The C-suite shuf­fle: On­copep­tides, Zymeworks re­place ex­ecs to start 2023

Two biotechs are shuf­fling their C-suites as the cal­en­dar turns to the new year: On­copep­tides and Zymeworks.

Jakob Lind­berg

On­copep­tides an­nounced Wednes­day that it’s re­plac­ing CEO Jakob Lind­berg with Mon­i­ca Shaw as Lind­berg re­turns to the chief sci­ence po­si­tion. Zymeworks, mean­while, re­moved chief med­ical of­fi­cer Neil Joseph­son with­out nam­ing a re­place­ment. The biotech said Jef­frey Smith, the Alder Bio­Phar­ma­ceu­ti­cals founder who en­gi­neered a $2 bil­lion sale to Lund­beck in 2019, will take over ear­ly R&D.

Nei­ther stock re­act­ed much to the news. On­copep­tides shares fell a lit­tle over 1% on Wednes­day, while Zymeworks $ZYME — which an­nounced a large help­ing of oth­er new-year up­dates — was up about 1%.

For On­copep­tides, the move comes af­ter a back-and-forth with the FDA over a dan­gling ac­cel­er­at­ed ap­proval for its can­cer drug Pepax­to. US reg­u­la­tors pulled the drug’s in­di­ca­tion in a late-line mul­ti­ple myelo­ma set­ting af­ter a fiery ad­vi­so­ry com­mit­tee hear­ing at which the agency crit­i­cized oth­er com­pa­nies amid a broad­er push for ac­cel­er­at­ed ap­proval re­form.

Mon­i­ca Shaw

Lind­berg, in an in­ter­view with End­points News af­ter the in­di­ca­tion was yanked, said the com­pa­ny was lean­ing to­ward giv­ing up the fight to keep it ap­proved, em­pha­siz­ing a le­gal bat­tle like­ly wouldn’t be worth it. He al­so lament­ed the “piss­ing con­test” that en­sued be­tween On­copep­tides and the FDA over Pepax­to’s ap­proval.

Neil Joseph­son

Shaw now takes over af­ter Lind­berg spent a lit­tle over a year at the helm. She is a GSK and Leo Phar­ma vet, with On­copep­tides tout­ing her ex­pe­ri­ence in bring­ing 15 drugs through Phase III stud­ies to the mar­ket in a press re­lease.

Zymeworks’ shake­up comes just a few weeks af­ter the com­pa­ny se­cured an opt-in from a deal with Jazz Phar­ma­ceu­ti­cals to col­lab­o­rate on zanidatam­ab, a drug be­ing de­vel­oped for mul­ti­ple HER2-ex­press­ing can­cers. Jazz forked over $325 mil­lion up­front and promised up to $1.76 bil­lion in mile­stones, plus roy­al­ties po­ten­tial­ly reach­ing up to 20%.

It’s the sec­ond zanidatam­ab bench­mark Zymeworks and Jazz reached in the fourth quar­ter of 2022, fol­low­ing an ini­tial $50 mil­lion up­front deal reached last Oc­to­ber.

Am­gen lays off about 300 work­ers, cit­ing 'in­dus­try head­wind­s'

Amgen has laid off about 300 employees, a company spokesperson confirmed to Endpoints News via email Sunday night.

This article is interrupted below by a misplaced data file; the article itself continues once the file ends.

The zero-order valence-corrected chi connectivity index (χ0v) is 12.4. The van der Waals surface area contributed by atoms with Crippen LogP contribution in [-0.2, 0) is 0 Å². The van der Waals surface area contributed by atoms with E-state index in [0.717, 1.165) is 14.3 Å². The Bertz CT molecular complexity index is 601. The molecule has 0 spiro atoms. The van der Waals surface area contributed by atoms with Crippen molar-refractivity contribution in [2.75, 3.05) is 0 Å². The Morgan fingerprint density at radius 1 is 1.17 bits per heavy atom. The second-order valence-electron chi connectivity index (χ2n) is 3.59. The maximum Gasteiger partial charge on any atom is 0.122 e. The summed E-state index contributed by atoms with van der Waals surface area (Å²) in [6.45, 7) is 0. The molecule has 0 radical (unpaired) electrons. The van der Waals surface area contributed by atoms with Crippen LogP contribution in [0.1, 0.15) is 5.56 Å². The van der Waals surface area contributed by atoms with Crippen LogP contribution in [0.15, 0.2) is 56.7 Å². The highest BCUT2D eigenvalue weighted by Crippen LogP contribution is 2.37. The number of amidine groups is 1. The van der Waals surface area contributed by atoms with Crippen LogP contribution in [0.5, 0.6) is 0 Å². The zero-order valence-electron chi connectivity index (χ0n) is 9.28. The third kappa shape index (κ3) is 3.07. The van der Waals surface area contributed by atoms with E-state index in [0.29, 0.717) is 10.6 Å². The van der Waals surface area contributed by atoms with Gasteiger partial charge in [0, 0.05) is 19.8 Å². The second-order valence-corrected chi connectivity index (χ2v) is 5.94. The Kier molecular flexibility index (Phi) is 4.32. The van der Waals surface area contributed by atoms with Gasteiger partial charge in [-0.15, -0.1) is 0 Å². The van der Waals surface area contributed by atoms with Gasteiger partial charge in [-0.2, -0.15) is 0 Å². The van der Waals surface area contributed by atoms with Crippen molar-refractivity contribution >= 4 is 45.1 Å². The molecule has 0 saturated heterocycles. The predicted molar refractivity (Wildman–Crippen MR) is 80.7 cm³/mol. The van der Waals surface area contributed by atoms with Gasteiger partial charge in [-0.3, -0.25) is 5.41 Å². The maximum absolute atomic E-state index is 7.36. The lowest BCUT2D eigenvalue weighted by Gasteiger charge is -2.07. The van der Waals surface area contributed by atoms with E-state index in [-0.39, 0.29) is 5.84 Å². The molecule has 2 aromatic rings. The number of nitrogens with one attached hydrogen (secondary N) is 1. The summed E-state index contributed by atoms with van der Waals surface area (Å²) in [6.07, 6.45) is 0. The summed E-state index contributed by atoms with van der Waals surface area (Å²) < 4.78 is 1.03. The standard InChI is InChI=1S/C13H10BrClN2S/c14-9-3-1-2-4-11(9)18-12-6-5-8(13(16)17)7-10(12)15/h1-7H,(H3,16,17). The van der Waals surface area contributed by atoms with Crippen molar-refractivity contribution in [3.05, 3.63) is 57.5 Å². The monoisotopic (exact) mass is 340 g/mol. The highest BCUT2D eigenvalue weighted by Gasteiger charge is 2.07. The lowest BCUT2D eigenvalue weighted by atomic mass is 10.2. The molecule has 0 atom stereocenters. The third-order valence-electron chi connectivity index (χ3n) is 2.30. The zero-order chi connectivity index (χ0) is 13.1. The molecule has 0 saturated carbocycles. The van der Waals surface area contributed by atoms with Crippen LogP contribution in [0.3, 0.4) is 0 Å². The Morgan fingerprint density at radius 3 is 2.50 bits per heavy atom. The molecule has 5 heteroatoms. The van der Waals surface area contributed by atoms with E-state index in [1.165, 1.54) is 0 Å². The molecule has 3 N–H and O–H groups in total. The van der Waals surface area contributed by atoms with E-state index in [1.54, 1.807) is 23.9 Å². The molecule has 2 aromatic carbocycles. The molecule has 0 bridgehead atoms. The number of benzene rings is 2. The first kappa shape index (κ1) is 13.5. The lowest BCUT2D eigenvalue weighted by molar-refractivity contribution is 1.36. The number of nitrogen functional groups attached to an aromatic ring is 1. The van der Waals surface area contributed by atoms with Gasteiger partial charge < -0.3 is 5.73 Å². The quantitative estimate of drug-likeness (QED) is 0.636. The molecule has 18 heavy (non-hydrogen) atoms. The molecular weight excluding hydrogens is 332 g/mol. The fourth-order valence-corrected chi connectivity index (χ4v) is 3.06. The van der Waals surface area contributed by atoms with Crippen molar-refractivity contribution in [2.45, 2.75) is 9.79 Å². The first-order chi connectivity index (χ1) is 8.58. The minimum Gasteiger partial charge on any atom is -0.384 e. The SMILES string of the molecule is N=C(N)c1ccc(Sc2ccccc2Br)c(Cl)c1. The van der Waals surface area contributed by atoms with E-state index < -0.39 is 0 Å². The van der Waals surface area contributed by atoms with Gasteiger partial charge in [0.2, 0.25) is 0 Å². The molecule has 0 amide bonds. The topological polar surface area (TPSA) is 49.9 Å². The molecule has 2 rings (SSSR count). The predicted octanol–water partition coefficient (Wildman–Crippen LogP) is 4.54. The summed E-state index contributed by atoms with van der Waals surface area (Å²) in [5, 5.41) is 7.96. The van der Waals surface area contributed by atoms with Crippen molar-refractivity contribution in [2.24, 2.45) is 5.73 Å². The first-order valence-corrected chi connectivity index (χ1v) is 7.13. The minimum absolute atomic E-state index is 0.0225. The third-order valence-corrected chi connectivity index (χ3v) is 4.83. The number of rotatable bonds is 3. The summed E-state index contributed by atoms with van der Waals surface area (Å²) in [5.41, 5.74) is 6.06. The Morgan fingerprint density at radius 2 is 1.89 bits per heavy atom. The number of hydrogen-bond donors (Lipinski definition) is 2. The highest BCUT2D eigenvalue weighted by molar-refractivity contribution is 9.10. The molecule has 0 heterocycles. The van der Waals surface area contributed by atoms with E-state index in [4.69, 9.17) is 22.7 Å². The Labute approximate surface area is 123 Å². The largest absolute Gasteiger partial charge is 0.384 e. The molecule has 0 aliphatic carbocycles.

Employees posted to LinkedIn in recent days about layoffs hitting Amgen last week. The Thousand Oaks, CA-based biopharma, which employs about 24,000 people, said the reduction “mainly” impacted US-based workers on its commercial team.

Drug developers of all sizes, including small upstarts and pharma giants, have let employees go in recent months as the biopharma market drags through a quarters-long winter doldrum.

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Bob Bradway, Amgen CEO (Stephen Lam/Reuters)

Am­gen launch­es the first US Hu­mi­ra biosim­i­lar at two dif­fer­ent list prices

The bizarre dynamics of the US prescription drug market were on full display once again this morning as Amgen announced that it would launch the first US biosimilar for Humira, the best-selling drug of all time, at two completely different list prices.

One price for Amgen’s Amjevita (adalimumab-atto) will be 55% below the current Humira list price, which is about $84,000 per year, and another at a list price 5% below the current Humira list price, but presumably (pharma companies don’t disclose rebates) with high rebates to attract PBMs and payers.

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Dirk Thye, Quince Therapeutics CEO

Af­ter piv­ot­ing from Alzheimer's to bone con­di­tions, biotech piv­ots again — and halves its head­count

When troubled public biotech Cortexyme bought a private startup named Novosteo and handed the keys to its executive team, the company — which changed its name to Quince Therapeutics — said it would shift its focus from an unorthodox Alzheimer’s approach to Novosteo’s bone-targeting drug platform.

Less than a year later, Quince is pivoting again.

The biotech has decided to out-license its bone-targeting drug platform and its lead drug, NOV004, and instead look for clinical-stage programs to in-license or acquire, according to a press release.